By CHRIS COLLINS
Of the Baker City Herald
Chris Becker didnt always have to stretch her paycheck at the end of the month.
But these days, with an income of $594 per month in her part-time work as an in-home care provider, the 50-year-old Becker finds herself asking for help to make ends meet.
This is kind of new to me, Becker says of her need to rely on the services of the Northeast Oregon Compassion Center at the Nazarene Church at 1250 Hughes Lane.
Becker is diabetic, but was unable to afford medical care before qualifying for the Oregon Health Plan. She also suffers diabetic neuropathy, which has left the nerves in her left leg damaged. She expects to eventually be disabled and hopes to qualify for Social Security disability benefits. Her application has been in the process for more than two years, she says.
Becker had been employed full time through the state office of Seniors andamp; People With Disabilities, but to qualify for the Oregon Health Plan benefits, she chose to reduce her hours to half time, thus reducing her income by half.
Thats when she knew it was time to ask for help.
Its hard on us people to go and get help from these places, she said. We have pride. We cant help it. Things do go bad.
Becker points to the breakup of her 13-year second marriage as a turning point in her life.
Thats basically when my life started going downward, she says.
Before that, she and her family lived comfortably on income from her husbands upholstery shop and her job as a secretary for a construction firm in Las Vegas, Nev.
During the time that her marriage was unraveling, Beckers family home burned. Then she was laid off from her job with the construction company.
Several other twists and turns in her life brought her to Baker City where she found herself in need.
I had to have help, she said. To eat right, I had to let my pride go.
Theyre a godsend, Becker says of the Compassion Center. Word needs to get out there to the public that there is a place where people on fixed income and with children can go.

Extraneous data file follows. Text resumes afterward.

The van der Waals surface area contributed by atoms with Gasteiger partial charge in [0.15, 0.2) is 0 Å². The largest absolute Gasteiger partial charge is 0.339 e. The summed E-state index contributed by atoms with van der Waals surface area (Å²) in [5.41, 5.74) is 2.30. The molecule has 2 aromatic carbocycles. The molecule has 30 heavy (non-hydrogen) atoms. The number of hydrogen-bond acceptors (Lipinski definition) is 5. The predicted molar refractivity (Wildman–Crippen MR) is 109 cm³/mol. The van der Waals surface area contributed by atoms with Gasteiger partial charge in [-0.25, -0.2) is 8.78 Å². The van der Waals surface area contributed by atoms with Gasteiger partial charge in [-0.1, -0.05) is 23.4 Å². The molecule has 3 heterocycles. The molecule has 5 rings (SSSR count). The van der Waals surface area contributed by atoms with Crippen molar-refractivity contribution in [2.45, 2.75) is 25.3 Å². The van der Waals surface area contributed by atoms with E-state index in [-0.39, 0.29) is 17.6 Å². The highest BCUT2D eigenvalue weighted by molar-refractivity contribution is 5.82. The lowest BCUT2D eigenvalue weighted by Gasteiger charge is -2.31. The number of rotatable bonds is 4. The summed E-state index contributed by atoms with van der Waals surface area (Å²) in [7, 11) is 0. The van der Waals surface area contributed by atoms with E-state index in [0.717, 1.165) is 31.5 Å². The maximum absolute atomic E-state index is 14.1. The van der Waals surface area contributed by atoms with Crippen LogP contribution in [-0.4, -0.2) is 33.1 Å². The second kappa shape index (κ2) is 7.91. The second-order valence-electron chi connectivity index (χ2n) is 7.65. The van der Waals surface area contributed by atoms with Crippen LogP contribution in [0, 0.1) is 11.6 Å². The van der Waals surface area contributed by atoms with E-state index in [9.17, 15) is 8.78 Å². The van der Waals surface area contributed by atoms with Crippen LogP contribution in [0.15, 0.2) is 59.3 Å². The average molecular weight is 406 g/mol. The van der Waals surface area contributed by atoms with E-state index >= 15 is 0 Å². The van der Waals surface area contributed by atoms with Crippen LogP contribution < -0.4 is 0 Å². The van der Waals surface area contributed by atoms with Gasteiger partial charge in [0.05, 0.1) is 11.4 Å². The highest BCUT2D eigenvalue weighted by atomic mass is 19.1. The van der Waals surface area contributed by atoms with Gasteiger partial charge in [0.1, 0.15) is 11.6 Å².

Becker is also appreciative of the opportunity to talk to counselors at the center and the clothing program, which provides $5 vouchers to be spent on the low-priced clothing items available.
Those who receive food and clothing at the center are required to volunteer their help wherever theyre needed. Becker enjoys the opportunity to give something back.
It makes you feel like youre not a bum, she said. At least youre trying to return the favor they have given you.
Thats the purpose of requiring the volunteer service, according to Debbie Henshaw, director of the centers food and clothing programs.
We really desire to allow people their dignity and to give them an opportunity to give back, she said. It also gets people together and they can talk and create friendships.
And Henshaw believes that by helping people with their food and clothing needs, the center can reach out to them in other ways.
I know there are so many people who are hurting in so many different ways, she said.
The center has more than 30 trained lay care givers who meet with people each time they visit the center, Henshaw said.
They help people cope with problems ranging from depression to issues related to marriage, finances and addictions, she said.
The center has more than 50 open cases in which families are receiving some kind of assistance. About 20 families per week participate in the food bank program, which opened in March of this year.
And although the amount of food collected in the community was down this year, Henshaw is pleased with the thousands of pounds contributed.
Were just overjoyed, she said. However, I think things are going to get worse.
She has faith that by working together, the food banks of The Salvation Army, the Catholic Church and the Compassion Center, will be able to meet the need.
We get our socks blessed off, she said. Things happen. Donations just come out of nowhere.